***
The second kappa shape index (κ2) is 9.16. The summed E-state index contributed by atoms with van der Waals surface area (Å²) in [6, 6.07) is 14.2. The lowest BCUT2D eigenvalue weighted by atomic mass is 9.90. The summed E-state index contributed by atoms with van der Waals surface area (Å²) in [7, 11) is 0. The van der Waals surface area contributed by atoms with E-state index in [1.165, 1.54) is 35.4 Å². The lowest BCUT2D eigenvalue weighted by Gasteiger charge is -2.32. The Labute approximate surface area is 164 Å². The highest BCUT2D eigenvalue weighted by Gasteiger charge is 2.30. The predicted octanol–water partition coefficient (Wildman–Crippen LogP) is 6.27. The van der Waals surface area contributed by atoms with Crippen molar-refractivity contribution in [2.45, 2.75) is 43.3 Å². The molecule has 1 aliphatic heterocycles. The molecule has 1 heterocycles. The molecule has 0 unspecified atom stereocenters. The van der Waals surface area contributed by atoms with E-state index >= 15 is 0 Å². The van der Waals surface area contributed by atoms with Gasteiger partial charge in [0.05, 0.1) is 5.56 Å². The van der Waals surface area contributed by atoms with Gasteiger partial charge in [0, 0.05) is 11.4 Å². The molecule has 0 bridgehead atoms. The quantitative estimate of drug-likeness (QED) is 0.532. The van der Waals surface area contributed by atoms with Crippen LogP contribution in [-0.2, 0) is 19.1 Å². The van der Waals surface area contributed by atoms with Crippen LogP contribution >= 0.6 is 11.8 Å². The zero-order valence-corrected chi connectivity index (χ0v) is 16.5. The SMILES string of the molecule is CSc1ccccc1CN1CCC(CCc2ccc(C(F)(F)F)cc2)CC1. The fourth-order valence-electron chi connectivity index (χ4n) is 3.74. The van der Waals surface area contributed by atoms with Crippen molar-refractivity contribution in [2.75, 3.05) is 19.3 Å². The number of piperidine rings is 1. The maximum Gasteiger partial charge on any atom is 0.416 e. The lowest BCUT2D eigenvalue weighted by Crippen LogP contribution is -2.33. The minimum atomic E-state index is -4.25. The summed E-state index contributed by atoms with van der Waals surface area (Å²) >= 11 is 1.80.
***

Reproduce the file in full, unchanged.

The second kappa shape index (κ2) is 9.16. The summed E-state index contributed by atoms with van der Waals surface area (Å²) in [6, 6.07) is 14.2. The lowest BCUT2D eigenvalue weighted by atomic mass is 9.90. The summed E-state index contributed by atoms with van der Waals surface area (Å²) in [7, 11) is 0. The van der Waals surface area contributed by atoms with E-state index in [1.165, 1.54) is 35.4 Å². The lowest BCUT2D eigenvalue weighted by Gasteiger charge is -2.32. The Labute approximate surface area is 164 Å². The highest BCUT2D eigenvalue weighted by Gasteiger charge is 2.30. The predicted octanol–water partition coefficient (Wildman–Crippen LogP) is 6.27. The van der Waals surface area contributed by atoms with Crippen molar-refractivity contribution in [2.45, 2.75) is 43.3 Å². The molecule has 1 aliphatic heterocycles. The molecule has 1 heterocycles. The molecule has 0 unspecified atom stereocenters. The van der Waals surface area contributed by atoms with E-state index >= 15 is 0 Å². The van der Waals surface area contributed by atoms with Gasteiger partial charge in [0.05, 0.1) is 5.56 Å². The van der Waals surface area contributed by atoms with Gasteiger partial charge in [0, 0.05) is 11.4 Å². The molecule has 0 bridgehead atoms. The quantitative estimate of drug-likeness (QED) is 0.532. The van der Waals surface area contributed by atoms with Crippen LogP contribution in [-0.2, 0) is 19.1 Å². The van der Waals surface area contributed by atoms with Crippen LogP contribution >= 0.6 is 11.8 Å². The zero-order valence-corrected chi connectivity index (χ0v) is 16.5. The SMILES string of the molecule is CSc1ccccc1CN1CCC(CCc2ccc(C(F)(F)F)cc2)CC1. The fourth-order valence-electron chi connectivity index (χ4n) is 3.74. The van der Waals surface area contributed by atoms with Crippen molar-refractivity contribution in [2.75, 3.05) is 19.3 Å². The number of piperidine rings is 1. The maximum Gasteiger partial charge on any atom is 0.416 e. The lowest BCUT2D eigenvalue weighted by Crippen LogP contribution is -2.33. The minimum atomic E-state index is -4.25. The summed E-state index contributed by atoms with van der Waals surface area (Å²) >= 11 is 1.80.